1947 - July 31, 2007
Way back in the mid 60's when you did not need a license to ride a motorcycle I bought my first bike, a 1965, 65 cc Honda. It was followed up by a Harley Electiglide, and a Triumph 650 Bonneville. That lead to owning a 1974 KZ400 Kawasaki, followed by a KZ1000J which I owed for a week and took it back to the dealer and traded it and a few dollars for my favorite motorcycle: a 1984 Kawasaki KZ1100A2. It was red, and had color matched Vetter saddlebags and trunk. Unfortunately it got written off by a truck driver making an illegal left turn. From there I bought a 1984 Yamaha Venture Royal. That bike lasted me 14 years without a problem. In 1997 I wanted a new bike — I did not need one, but I wanted one. There were plenty of miles left in the Venture. I borrowed a Goldwing for a short ride and the next thing you know I owed a green 1997 Goldwing SE (Green in color. The last green bike I will own). I had one minor and two serious accidents with that bike. The last accident wrote it off so we had to go looking for a new bike. We looked at everything, and decided on a Yellow 2001 Honda Goldwing (my second most favorite motorcycle). It has served us well and never given us a bit of problem, and is an absolute joy to ride.
My first passion with motorcycling is to teach people to ride motorcycles safely. It started about 30 years ago to teach people to ride. It started out as a part time job and now is something I look forward to doing as often as I can. It gives me great satisfaction to see someone struggling on a Saturday and then on Sunday the light comes on and they get it. When it comes to riding a motorcycle, we are long distance see the country type of people. We have been from coast to coast to coast in Canada and the United States. I have also had the opportunity to ride in Europe and Aruba. We like to travel mainly on the super highways until we get to the tourist things and then tend to drive the secondary roads. But if have been known to travel nothing but the secondary roads. The traveling has helped us to better understand Canada and the U.S. and it many peoples.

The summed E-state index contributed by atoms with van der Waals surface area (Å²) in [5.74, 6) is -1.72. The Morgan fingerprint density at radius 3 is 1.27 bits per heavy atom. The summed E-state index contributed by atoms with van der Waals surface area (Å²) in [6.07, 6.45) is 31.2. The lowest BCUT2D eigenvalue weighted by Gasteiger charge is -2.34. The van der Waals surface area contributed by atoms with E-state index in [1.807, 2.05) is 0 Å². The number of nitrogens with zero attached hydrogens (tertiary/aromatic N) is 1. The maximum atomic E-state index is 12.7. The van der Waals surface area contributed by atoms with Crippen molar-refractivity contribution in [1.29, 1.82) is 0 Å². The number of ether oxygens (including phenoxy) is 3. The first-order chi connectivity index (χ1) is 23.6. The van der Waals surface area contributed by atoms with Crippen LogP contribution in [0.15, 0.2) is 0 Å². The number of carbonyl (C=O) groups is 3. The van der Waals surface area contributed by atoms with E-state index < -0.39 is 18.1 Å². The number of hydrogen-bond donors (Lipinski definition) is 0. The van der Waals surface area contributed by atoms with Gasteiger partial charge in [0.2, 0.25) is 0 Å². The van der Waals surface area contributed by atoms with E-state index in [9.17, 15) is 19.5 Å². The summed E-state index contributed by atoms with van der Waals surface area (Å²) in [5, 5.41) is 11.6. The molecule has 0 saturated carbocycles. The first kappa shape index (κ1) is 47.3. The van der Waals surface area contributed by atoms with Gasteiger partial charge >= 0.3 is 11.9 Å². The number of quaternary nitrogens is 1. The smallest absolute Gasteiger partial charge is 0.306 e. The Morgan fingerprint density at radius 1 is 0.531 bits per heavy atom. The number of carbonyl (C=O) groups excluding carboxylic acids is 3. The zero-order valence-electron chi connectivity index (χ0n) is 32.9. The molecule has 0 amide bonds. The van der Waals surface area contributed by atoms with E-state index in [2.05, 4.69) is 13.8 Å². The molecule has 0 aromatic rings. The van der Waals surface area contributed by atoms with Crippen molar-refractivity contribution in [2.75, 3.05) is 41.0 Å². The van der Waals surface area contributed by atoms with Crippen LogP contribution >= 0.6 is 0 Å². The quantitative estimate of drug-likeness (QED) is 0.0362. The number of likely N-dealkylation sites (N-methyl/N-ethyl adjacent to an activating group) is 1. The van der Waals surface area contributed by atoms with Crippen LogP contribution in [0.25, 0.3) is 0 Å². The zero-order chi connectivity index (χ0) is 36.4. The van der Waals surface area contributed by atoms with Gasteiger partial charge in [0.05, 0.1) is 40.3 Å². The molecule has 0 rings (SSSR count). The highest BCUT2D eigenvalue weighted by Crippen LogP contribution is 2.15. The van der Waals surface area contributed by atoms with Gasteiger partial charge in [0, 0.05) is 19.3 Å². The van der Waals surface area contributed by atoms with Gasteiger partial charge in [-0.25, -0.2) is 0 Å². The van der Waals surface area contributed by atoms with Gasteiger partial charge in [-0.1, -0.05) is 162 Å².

All the time I was teaching people to ride motorcycles I was in the Canadian Navy as a Communication Technician. I spent 33 life-fulfilling years. I got to see almost all the countries on both sides of the Atlantic Ocean from the Arctic Circle to the Equator. I retired from the military in 2002 as a Petty Officer Second Class. Since retiring it has given me more time to ride and to teach the motorcycle courses.
Ride in Peace and in the wind always.
You will be missed our good friend.
|Goulet, PO2 David Gene, Retired -
unexpectedly, at home, on Tuesday, July 31, 2007, at the age of 60. Beloved husband and best friend of Rose for 17 years. Devoted father to Krysta Taylor and her husband Allan, and Gregory and his wife Christina. Adored Gramper to David, Lauren , Kate, and one grandchild expected in October. Dear brother to Ann, Richard, Cameron, Scott, Stephen, Bryan and the late George. David will be lovingly remembered by his family, friends, and his colleagues at Humber College Motorcycle Training. David was retired from the Canadian Navy in 2002 after serving 33 years. A Celebration of Life Service will be held at St. Olave’s Anglican Church, 360 Windermere Ave., (south of Bloor St. W.) on Saturday, August 4, 2007 at 1 p.m. Flowers gratefully accepted, or, if desired, remembrances may be made to the Heart and Stroke Foundation. Arrangements entrusted to the Turner & Porter Yorke Chapel, 416-767-3153.